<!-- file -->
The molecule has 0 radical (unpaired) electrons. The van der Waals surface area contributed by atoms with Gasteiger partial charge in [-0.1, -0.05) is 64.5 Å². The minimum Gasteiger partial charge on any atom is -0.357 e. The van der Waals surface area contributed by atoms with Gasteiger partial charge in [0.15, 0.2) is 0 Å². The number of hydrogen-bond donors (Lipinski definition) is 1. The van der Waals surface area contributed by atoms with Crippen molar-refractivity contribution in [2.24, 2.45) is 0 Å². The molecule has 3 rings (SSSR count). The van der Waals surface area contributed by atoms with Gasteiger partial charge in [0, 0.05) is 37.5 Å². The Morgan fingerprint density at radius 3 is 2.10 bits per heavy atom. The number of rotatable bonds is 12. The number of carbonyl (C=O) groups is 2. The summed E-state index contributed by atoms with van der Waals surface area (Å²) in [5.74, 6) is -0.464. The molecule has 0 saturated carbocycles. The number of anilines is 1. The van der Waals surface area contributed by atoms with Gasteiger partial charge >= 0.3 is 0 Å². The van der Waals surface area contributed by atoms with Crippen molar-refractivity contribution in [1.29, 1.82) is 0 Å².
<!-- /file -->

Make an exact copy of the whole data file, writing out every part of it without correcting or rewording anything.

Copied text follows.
The molecule has 0 radical (unpaired) electrons. The van der Waals surface area contributed by atoms with Gasteiger partial charge in [-0.1, -0.05) is 64.5 Å². The minimum Gasteiger partial charge on any atom is -0.357 e. The van der Waals surface area contributed by atoms with Gasteiger partial charge in [0.15, 0.2) is 0 Å². The number of hydrogen-bond donors (Lipinski definition) is 1. The van der Waals surface area contributed by atoms with Crippen molar-refractivity contribution in [2.24, 2.45) is 0 Å². The molecule has 3 rings (SSSR count). The van der Waals surface area contributed by atoms with Gasteiger partial charge in [0, 0.05) is 37.5 Å². The Morgan fingerprint density at radius 3 is 2.10 bits per heavy atom. The number of rotatable bonds is 12. The number of carbonyl (C=O) groups is 2. The summed E-state index contributed by atoms with van der Waals surface area (Å²) in [5.74, 6) is -0.464. The molecule has 0 saturated carbocycles. The number of anilines is 1. The van der Waals surface area contributed by atoms with Gasteiger partial charge >= 0.3 is 0 Å². The van der Waals surface area contributed by atoms with Crippen molar-refractivity contribution in [1.29, 1.82) is 0 Å².